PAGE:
British Columbia's LNG industry to face stiff competition for Asian gas markets
Houston (Platts)--4 Nov 2013 541 pm EST/2241 GMT
Developers of proposed liquefied natural gas terminals on the west coast of Canada's British Columbia province will have to move quickly to secure supply contracts if they want to beat the competition to ship gas to Asian markets, the co-author of a study on the subject said Monday.
"That means they need to act aggressively, they need to compete effectively and they need to be in the market to lock down the contracts that will underpin their projects," said Len Coad, director of the Calgary-based Center for Natural Resource Policy.
The province's developing LNG industry "must move nimbly and quickly to beat out the competition and capture market share in Asia," according to the 21-page study, released last week by the Canada West Foundation.
Article continues below...
Request a free trial of: LNG Daily
LNG Daily is essential reading as LNG supply dynamics continue to change in big markets like Japan, China, India and the U.S. This premier independent news publication for the global LNG industry gives readers information on every aspect of the global market from new LNG supply projects to gas quality issues.
"As British Columbia's projects proceed, their target market will be Asia and they will face significant competition from existing and future suppliers of LNG, from pipeline gas and domestic production," Coad said.
The study found that British Columbia's LNG developers will have to work to catch up with competing existing and planned LNG export projects in other countries, all of which are striving to supply gas to feed the growing demand in Asia and particularly China.
"Between 2013 and 2025, Asian natural gas demand is projected to increase by 216 billion cubic meters per year. Traditional LNG suppliers to Asia currently have 96.9 Bcm/year of capacity under construction, 90.1 Bcm/year of capacity that has completed front-end engineering and design (FEED), and 81.9 Bcm/year of capacity that has been announced," the study found.
"If all of this proceeds, it adds up to 268.9 Bcm/year -- 52.9 Bcm/year more than anticipated market growth in Asia. The most advanced British Columbia projects are at the early FEED stages."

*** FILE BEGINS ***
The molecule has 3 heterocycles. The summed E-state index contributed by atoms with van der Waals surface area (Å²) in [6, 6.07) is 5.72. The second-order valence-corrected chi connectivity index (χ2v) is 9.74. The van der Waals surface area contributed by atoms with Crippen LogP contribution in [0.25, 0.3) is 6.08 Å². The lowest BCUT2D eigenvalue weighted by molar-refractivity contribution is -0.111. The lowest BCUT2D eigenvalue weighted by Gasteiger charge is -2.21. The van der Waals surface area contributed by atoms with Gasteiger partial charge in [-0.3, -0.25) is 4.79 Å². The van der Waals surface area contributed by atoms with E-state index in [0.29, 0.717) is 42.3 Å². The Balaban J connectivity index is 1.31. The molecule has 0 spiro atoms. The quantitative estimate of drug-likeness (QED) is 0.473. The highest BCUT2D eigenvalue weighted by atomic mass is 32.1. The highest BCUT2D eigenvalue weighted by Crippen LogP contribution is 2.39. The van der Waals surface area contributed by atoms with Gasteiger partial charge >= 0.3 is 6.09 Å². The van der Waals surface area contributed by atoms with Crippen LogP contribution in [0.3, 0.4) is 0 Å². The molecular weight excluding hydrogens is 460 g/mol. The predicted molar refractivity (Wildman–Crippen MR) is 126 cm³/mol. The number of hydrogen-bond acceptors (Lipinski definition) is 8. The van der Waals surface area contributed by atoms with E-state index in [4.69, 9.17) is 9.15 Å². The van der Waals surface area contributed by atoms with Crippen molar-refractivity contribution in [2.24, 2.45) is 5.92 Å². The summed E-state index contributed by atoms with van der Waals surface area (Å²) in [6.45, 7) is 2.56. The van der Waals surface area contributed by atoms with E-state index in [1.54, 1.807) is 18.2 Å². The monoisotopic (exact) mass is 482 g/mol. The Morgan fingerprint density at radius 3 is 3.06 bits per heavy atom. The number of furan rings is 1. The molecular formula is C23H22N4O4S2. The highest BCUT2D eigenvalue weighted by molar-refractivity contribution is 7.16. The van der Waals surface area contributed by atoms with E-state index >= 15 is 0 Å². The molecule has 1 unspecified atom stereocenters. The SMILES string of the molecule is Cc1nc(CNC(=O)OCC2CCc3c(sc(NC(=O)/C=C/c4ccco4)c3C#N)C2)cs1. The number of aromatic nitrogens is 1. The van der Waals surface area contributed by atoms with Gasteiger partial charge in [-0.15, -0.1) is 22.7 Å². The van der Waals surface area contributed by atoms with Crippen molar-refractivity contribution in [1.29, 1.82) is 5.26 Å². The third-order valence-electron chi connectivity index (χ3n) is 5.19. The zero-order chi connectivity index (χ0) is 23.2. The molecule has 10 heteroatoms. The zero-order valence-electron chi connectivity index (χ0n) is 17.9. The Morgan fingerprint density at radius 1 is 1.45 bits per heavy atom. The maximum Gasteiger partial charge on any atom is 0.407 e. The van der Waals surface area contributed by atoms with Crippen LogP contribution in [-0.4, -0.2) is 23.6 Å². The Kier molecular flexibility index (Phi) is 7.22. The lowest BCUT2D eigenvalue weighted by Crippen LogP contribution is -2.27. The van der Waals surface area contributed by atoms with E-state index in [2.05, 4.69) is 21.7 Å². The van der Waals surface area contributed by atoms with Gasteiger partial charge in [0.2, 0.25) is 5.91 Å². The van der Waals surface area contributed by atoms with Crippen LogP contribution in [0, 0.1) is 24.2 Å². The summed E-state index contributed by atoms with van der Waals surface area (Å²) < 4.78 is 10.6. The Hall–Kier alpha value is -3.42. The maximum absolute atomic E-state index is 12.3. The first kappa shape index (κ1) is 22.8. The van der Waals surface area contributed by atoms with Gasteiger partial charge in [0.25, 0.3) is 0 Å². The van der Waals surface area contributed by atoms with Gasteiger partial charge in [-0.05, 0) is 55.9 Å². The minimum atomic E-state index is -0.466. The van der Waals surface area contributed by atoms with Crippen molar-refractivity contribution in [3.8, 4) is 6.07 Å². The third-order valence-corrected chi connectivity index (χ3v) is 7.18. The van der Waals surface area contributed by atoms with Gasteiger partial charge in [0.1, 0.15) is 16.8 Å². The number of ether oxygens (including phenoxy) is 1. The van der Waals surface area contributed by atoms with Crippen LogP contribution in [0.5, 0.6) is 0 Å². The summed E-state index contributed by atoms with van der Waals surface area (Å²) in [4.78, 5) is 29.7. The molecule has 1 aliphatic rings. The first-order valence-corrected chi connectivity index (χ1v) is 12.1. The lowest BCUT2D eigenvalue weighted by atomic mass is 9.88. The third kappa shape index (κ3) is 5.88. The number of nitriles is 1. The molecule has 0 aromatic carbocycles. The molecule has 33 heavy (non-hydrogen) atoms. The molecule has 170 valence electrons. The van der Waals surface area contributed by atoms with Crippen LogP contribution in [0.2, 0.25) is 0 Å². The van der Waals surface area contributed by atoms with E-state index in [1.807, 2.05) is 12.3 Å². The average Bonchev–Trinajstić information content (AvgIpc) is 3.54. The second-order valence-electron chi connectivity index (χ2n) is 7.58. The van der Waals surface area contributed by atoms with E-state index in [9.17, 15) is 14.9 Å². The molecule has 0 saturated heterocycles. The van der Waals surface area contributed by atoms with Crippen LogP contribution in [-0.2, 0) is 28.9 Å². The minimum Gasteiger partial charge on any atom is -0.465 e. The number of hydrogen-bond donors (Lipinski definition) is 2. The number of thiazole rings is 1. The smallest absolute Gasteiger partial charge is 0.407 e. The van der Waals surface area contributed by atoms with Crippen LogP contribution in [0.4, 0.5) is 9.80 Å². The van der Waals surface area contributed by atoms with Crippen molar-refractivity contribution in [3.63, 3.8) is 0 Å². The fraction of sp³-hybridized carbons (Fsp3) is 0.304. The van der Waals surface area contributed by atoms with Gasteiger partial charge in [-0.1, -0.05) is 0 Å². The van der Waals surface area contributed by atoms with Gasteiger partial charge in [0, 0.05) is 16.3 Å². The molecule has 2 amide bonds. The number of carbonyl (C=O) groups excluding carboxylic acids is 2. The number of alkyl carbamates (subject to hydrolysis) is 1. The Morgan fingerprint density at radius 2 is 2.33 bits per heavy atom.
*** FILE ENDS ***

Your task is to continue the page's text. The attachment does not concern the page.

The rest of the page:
The study looked at seven proposed British Columbia projects, which have been proposed with a total liquefaction capacity of 87.4 million mt/year. The most advanced project, Train 1 of the Douglas Channel Energy partnership, is expected to come online in 2016 with a capacity of 900,000 mt/year.
The last projects scheduled to be built, the 30 million mt/year Imperial Oil and ExxonMobil Canada project and the 21.6 million mt/year Western Canada LNG project, are both expected to come online in 2021.
"On the market side we looked at potential market growth. The market is primarily into Japan and [South] Korea today, and China is the source of most of the growth in natural gas demand," Coad said.
But the researchers found that it is likely that China would fill some of its gas demand with pipeline imports from Russia.
"Then we layered on to that China's current five-year plan for developing their own shale gas resources, since they have the largest reserves of shale gas in the world," Coad said.
"If all of the supply projects that have been announced proceed and the market evolves as expected with an average of about 7% growth in China, if you add up all the supply growth against that demand, there will be at least two molecules of natural gas supply for every molecule that is required," he said.
One issue facing the province's growing LNG industry is how to price their product. The plentiful supply of North American shale gas gives Canadian LNG project developers a price advantage in Asian markets, where LNG is usually priced against the oil-based Japan Crude Cocktail benchmark.
"The same issue faces all North American gas suppliers to Asia and that is Henry Hub prices versus JCC prices. There's tremendous opportunity but there's a balance that needs to be found between those two price levels," Coad said.
For the Asian LNG buyers "it's to their advantage to use a North American price plus cost," he said. "It's to the North American suppliers' advantage to use a JCC price less cost. Somewhere in the middle is the balance that the market will find."
--Jim Magill, firstname.lastname@example.org
--Edited by Irene Tang, email@example.com